I had no sense, before seeing her, of the impact Alondra de la Parra would make when she conducted the Philharmonic Orchestra of the Americas in a Dia de los muertos (Day of the Dead) concert at the Town Hall. There is an expression I heard once from a professional dancer – “making air” – that came to mind as I watched her, by which is meant the filling of the spaces of the body, as between armpit and arm, chin and sternum, the digits of hand and foot, a rib and its adjacent. She has that expanding quality, opening her body to the music and making it all but visible in the spaces that result, uncoiling, at dramatic moments, like a spring released; dropping to a tiger crouch; making taffy with hands strong and delicate.
The role of the conductor in performance can be somewhat inscrutable to me: to what extent does she (or he) direct the orchestra and to what extent the attention of the audience? It must vary according to artist and circumstance, which makes it all the more an open question. I know that you look away from de la Parra only by an act of will, or when there is some sudden or exceptional variation in the sound that she has appeared to conjure. Now and then on Saturday, in a program of deceased Mexican composers (and a dead Argentinian), the woodwinds, the harp, or the piano emerged with particular force, and so drew the eye for a moment, but otherwise it was she, of the long fingers, pliant knees, and expressive face, who crystallized the gaze, directing the aural through the arrestment of the eye.
This was true even when Natalia Lafourcade, the Mexican pop singer (whose recordings I have admired), joined her aside the podium; only once, during a particularly intense (but unidentified) number, did the pop star draw the attention as strongly as the conductor. The orchestra was the one that she founded ten years ago, as a Mexican-American in New York, at the age of twenty-four; it seems skilled and well-balanced, in both tone and talent; but has, since 2010, been in abeyance as she has worked in Europe and received praise from the likes of Placido Domingo. Most of the music played in this reunion was, as I have said, unannounced, or identified only in the moment, but it ranged from Ricardo Castro’s “Intemezzo de Atzimba” to, the sole non-Mexican composition on the program, Astor Piazzolla’s “Tangazo,” and a variety of popular and classical selections in between.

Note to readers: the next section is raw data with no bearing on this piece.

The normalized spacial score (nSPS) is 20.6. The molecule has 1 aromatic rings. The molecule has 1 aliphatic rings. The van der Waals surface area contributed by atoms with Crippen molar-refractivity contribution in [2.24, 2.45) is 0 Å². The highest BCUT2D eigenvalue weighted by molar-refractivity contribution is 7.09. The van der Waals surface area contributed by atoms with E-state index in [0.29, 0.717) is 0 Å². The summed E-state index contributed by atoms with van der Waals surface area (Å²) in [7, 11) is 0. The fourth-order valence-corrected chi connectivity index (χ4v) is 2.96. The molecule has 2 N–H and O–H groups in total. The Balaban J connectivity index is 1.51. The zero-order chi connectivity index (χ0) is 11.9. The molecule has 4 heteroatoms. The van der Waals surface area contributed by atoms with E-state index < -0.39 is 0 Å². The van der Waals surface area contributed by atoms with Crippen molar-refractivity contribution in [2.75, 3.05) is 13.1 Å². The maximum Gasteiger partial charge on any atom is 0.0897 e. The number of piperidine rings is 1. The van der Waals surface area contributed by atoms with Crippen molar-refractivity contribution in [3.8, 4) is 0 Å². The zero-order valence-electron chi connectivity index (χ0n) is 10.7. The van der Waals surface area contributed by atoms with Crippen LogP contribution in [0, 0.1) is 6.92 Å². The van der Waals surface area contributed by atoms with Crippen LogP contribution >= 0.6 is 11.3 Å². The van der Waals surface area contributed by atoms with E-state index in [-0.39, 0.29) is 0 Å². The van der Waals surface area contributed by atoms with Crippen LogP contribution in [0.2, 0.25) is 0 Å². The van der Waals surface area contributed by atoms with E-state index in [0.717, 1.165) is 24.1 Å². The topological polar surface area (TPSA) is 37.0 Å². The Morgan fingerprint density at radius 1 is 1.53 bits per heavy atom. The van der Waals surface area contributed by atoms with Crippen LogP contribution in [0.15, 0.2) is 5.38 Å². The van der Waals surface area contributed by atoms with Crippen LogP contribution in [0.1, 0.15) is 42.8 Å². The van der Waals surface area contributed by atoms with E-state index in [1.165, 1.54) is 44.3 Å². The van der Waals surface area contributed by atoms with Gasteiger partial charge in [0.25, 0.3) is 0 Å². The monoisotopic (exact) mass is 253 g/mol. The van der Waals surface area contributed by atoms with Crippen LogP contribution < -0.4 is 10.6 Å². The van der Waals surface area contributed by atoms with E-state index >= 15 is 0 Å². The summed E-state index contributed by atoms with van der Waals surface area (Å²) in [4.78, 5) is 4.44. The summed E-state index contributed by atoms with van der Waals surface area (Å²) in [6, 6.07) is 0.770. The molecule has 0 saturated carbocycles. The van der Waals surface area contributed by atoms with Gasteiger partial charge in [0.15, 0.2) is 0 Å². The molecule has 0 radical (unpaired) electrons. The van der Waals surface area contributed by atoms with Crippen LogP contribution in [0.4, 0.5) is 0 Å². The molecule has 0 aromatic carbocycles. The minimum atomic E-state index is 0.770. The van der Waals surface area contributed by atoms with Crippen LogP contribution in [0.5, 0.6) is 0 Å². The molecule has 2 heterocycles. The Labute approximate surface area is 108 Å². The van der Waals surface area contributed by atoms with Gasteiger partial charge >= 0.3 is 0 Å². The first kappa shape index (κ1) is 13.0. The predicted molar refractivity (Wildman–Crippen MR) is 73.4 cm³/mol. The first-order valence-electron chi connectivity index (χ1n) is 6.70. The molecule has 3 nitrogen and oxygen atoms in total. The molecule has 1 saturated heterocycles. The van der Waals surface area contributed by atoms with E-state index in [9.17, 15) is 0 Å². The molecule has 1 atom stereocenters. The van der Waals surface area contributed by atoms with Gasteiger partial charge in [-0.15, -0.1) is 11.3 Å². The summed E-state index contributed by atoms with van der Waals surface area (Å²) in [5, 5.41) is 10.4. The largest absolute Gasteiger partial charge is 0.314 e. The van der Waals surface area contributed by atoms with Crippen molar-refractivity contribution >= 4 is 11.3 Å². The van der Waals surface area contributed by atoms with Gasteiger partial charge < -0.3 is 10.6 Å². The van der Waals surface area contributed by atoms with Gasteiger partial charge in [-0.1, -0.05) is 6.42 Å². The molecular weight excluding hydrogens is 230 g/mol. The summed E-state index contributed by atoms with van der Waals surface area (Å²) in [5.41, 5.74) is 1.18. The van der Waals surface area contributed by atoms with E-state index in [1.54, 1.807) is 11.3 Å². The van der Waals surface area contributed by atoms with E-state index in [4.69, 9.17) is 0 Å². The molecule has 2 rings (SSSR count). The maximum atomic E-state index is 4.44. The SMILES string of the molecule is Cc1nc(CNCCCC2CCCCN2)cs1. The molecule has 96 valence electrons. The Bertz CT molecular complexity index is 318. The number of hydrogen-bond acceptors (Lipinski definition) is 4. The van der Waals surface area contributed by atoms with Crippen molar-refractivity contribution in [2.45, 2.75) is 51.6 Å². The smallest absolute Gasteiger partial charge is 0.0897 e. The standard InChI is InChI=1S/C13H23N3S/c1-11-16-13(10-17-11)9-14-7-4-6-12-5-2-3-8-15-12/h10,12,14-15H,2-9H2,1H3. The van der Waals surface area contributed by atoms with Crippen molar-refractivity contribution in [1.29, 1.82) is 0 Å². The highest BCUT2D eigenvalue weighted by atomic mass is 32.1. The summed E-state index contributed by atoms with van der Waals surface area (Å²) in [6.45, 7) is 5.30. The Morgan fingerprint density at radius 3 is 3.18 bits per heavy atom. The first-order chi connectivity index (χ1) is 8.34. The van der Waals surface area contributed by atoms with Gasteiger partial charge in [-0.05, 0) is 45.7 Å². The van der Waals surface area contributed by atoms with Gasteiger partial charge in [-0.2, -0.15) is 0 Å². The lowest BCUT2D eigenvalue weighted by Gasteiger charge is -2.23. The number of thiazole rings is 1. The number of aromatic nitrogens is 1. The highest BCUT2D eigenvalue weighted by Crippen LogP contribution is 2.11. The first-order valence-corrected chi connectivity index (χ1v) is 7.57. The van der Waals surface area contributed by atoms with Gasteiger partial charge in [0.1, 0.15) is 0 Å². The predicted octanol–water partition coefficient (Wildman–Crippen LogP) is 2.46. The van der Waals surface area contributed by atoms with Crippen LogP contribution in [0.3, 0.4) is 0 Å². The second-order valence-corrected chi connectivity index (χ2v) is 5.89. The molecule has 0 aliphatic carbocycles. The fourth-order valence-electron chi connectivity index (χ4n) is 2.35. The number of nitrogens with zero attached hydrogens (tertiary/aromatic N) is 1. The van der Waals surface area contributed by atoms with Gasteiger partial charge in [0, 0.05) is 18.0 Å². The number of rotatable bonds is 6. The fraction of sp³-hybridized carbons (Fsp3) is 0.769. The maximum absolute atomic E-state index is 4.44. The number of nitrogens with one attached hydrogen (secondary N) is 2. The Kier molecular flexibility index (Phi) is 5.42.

De la Parra’s treatment of the Piazzola was uncommonly moving, and revealing, too, of an exceptional sophistication. It is normal to think, in respect to an artwork, of a stripping away to the essence, chipping off marble to expose the sculpture, peeling away petals to display the mystery of the rose. What de la Parra and her orchestra did, instead, was to lay on themes and motifs that, once assembled, conjoined in a compass, creating the core by constructing its armature. This may, of course, be a function of “Tangazo” itself, and the genius of its inventor, but if so it is no small feat to have realized it so exactly, in both conception and execution. I look forward with some eagerness to the next time I am able to see de la Parra at the podium, whenever that may be, for both the dynamism of her presence and the astuteness of her art.
For information about events at the Town Hall in New York, click here.